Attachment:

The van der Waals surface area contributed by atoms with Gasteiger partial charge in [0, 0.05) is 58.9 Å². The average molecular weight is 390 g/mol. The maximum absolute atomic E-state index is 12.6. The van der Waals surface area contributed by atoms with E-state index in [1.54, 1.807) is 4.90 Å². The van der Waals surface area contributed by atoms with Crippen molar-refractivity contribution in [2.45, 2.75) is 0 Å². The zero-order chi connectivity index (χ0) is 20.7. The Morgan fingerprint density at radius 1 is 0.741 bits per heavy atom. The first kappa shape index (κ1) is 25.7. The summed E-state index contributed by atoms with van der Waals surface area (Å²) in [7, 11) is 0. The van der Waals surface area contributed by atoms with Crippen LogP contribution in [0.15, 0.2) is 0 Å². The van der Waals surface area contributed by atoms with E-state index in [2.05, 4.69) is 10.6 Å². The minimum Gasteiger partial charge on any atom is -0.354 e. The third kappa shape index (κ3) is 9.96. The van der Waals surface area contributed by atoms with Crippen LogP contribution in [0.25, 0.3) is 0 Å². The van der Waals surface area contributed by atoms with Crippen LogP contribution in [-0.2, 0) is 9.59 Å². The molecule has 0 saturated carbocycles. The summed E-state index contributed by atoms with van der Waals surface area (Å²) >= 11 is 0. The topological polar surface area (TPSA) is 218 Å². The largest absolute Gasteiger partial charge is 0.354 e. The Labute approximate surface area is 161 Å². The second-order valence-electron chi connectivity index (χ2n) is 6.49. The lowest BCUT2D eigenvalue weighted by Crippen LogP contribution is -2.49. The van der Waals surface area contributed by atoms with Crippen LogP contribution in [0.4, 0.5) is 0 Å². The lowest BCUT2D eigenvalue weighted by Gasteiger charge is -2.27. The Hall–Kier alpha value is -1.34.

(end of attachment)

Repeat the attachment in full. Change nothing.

The van der Waals surface area contributed by atoms with Gasteiger partial charge in [0, 0.05) is 58.9 Å². The average molecular weight is 390 g/mol. The maximum absolute atomic E-state index is 12.6. The van der Waals surface area contributed by atoms with E-state index in [1.54, 1.807) is 4.90 Å². The van der Waals surface area contributed by atoms with Crippen molar-refractivity contribution in [2.45, 2.75) is 0 Å². The zero-order chi connectivity index (χ0) is 20.7. The Morgan fingerprint density at radius 1 is 0.741 bits per heavy atom. The first kappa shape index (κ1) is 25.7. The summed E-state index contributed by atoms with van der Waals surface area (Å²) in [7, 11) is 0. The van der Waals surface area contributed by atoms with Crippen LogP contribution in [0.15, 0.2) is 0 Å². The van der Waals surface area contributed by atoms with E-state index in [2.05, 4.69) is 10.6 Å². The minimum Gasteiger partial charge on any atom is -0.354 e. The third kappa shape index (κ3) is 9.96. The van der Waals surface area contributed by atoms with Crippen LogP contribution in [0.25, 0.3) is 0 Å². The van der Waals surface area contributed by atoms with Crippen LogP contribution in [-0.2, 0) is 9.59 Å². The molecule has 0 saturated carbocycles. The summed E-state index contributed by atoms with van der Waals surface area (Å²) >= 11 is 0. The topological polar surface area (TPSA) is 218 Å². The largest absolute Gasteiger partial charge is 0.354 e. The Labute approximate surface area is 161 Å². The second-order valence-electron chi connectivity index (χ2n) is 6.49. The lowest BCUT2D eigenvalue weighted by Crippen LogP contribution is -2.49. The van der Waals surface area contributed by atoms with Crippen LogP contribution in [0.4, 0.5) is 0 Å². The lowest BCUT2D eigenvalue weighted by Gasteiger charge is -2.27. The Hall–Kier alpha value is -1.34.